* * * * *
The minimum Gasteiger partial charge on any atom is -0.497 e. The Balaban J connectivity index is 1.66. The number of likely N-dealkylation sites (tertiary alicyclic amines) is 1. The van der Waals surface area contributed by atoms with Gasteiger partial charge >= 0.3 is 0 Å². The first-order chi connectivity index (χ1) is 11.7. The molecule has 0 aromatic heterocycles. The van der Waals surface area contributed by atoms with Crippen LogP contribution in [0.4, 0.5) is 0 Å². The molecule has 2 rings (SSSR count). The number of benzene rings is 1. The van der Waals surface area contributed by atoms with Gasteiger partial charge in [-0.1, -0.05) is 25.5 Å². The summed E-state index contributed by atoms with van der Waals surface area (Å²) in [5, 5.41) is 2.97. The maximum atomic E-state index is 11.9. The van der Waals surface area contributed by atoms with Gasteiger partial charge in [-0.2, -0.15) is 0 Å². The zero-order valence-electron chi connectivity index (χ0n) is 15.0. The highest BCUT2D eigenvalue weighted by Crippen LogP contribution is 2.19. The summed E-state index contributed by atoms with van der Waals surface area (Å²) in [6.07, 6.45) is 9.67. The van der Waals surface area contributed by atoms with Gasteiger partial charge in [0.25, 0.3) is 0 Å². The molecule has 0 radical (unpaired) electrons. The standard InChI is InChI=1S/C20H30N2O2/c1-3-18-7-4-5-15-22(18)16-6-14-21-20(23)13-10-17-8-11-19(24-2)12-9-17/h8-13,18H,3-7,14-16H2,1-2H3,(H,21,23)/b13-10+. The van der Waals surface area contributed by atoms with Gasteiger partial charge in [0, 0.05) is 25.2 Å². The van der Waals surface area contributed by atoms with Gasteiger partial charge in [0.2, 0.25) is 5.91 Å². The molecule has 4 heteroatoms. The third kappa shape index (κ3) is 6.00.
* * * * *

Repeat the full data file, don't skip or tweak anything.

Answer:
The minimum Gasteiger partial charge on any atom is -0.497 e. The Balaban J connectivity index is 1.66. The number of likely N-dealkylation sites (tertiary alicyclic amines) is 1. The van der Waals surface area contributed by atoms with Gasteiger partial charge >= 0.3 is 0 Å². The first-order chi connectivity index (χ1) is 11.7. The molecule has 0 aromatic heterocycles. The van der Waals surface area contributed by atoms with Crippen LogP contribution in [0.4, 0.5) is 0 Å². The molecule has 2 rings (SSSR count). The number of benzene rings is 1. The van der Waals surface area contributed by atoms with Gasteiger partial charge in [-0.1, -0.05) is 25.5 Å². The summed E-state index contributed by atoms with van der Waals surface area (Å²) in [5, 5.41) is 2.97. The maximum atomic E-state index is 11.9. The van der Waals surface area contributed by atoms with Gasteiger partial charge in [-0.2, -0.15) is 0 Å². The zero-order valence-electron chi connectivity index (χ0n) is 15.0. The highest BCUT2D eigenvalue weighted by Crippen LogP contribution is 2.19. The summed E-state index contributed by atoms with van der Waals surface area (Å²) in [6.07, 6.45) is 9.67. The van der Waals surface area contributed by atoms with Gasteiger partial charge in [0.25, 0.3) is 0 Å². The molecule has 0 radical (unpaired) electrons. The standard InChI is InChI=1S/C20H30N2O2/c1-3-18-7-4-5-15-22(18)16-6-14-21-20(23)13-10-17-8-11-19(24-2)12-9-17/h8-13,18H,3-7,14-16H2,1-2H3,(H,21,23)/b13-10+. The van der Waals surface area contributed by atoms with Gasteiger partial charge in [0, 0.05) is 25.2 Å². The van der Waals surface area contributed by atoms with Gasteiger partial charge in [0.2, 0.25) is 5.91 Å². The molecule has 4 heteroatoms. The third kappa shape index (κ3) is 6.00.